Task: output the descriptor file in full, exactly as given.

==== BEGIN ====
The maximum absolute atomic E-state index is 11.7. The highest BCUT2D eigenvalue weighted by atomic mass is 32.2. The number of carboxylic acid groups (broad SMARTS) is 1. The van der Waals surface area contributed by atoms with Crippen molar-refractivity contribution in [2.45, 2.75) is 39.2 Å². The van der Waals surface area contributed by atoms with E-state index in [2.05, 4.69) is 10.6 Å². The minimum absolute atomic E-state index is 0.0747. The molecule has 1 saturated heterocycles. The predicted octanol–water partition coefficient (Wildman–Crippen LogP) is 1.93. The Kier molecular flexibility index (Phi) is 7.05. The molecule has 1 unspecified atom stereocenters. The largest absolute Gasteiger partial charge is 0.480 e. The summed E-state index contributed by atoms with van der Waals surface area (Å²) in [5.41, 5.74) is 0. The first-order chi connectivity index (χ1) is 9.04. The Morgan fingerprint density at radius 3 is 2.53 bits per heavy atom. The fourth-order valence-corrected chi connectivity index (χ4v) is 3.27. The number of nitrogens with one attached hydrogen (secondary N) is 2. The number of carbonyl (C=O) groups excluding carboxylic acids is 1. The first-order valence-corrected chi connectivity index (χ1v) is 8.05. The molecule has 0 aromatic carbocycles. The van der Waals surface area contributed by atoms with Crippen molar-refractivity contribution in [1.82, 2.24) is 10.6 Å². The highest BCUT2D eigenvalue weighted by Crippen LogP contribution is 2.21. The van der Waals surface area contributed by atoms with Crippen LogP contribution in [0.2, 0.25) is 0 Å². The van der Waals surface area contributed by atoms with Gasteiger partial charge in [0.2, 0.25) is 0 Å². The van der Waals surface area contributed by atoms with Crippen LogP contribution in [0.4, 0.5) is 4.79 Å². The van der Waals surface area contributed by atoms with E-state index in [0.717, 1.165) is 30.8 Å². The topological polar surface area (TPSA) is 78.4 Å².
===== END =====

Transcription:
The maximum absolute atomic E-state index is 11.7. The highest BCUT2D eigenvalue weighted by atomic mass is 32.2. The number of carboxylic acid groups (broad SMARTS) is 1. The van der Waals surface area contributed by atoms with Crippen molar-refractivity contribution in [2.45, 2.75) is 39.2 Å². The van der Waals surface area contributed by atoms with E-state index in [2.05, 4.69) is 10.6 Å². The minimum absolute atomic E-state index is 0.0747. The molecule has 1 saturated heterocycles. The predicted octanol–water partition coefficient (Wildman–Crippen LogP) is 1.93. The Kier molecular flexibility index (Phi) is 7.05. The molecule has 1 unspecified atom stereocenters. The largest absolute Gasteiger partial charge is 0.480 e. The summed E-state index contributed by atoms with van der Waals surface area (Å²) in [5.41, 5.74) is 0. The first-order chi connectivity index (χ1) is 9.04. The Morgan fingerprint density at radius 3 is 2.53 bits per heavy atom. The fourth-order valence-corrected chi connectivity index (χ4v) is 3.27. The number of nitrogens with one attached hydrogen (secondary N) is 2. The number of carbonyl (C=O) groups excluding carboxylic acids is 1. The first-order valence-corrected chi connectivity index (χ1v) is 8.05. The molecule has 0 aromatic carbocycles. The van der Waals surface area contributed by atoms with Crippen molar-refractivity contribution in [1.82, 2.24) is 10.6 Å². The highest BCUT2D eigenvalue weighted by Crippen LogP contribution is 2.21. The van der Waals surface area contributed by atoms with Crippen LogP contribution in [0.2, 0.25) is 0 Å². The van der Waals surface area contributed by atoms with Gasteiger partial charge in [0.2, 0.25) is 0 Å². The van der Waals surface area contributed by atoms with Crippen LogP contribution in [0.4, 0.5) is 4.79 Å². The van der Waals surface area contributed by atoms with E-state index in [0.717, 1.165) is 30.8 Å². The topological polar surface area (TPSA) is 78.4 Å².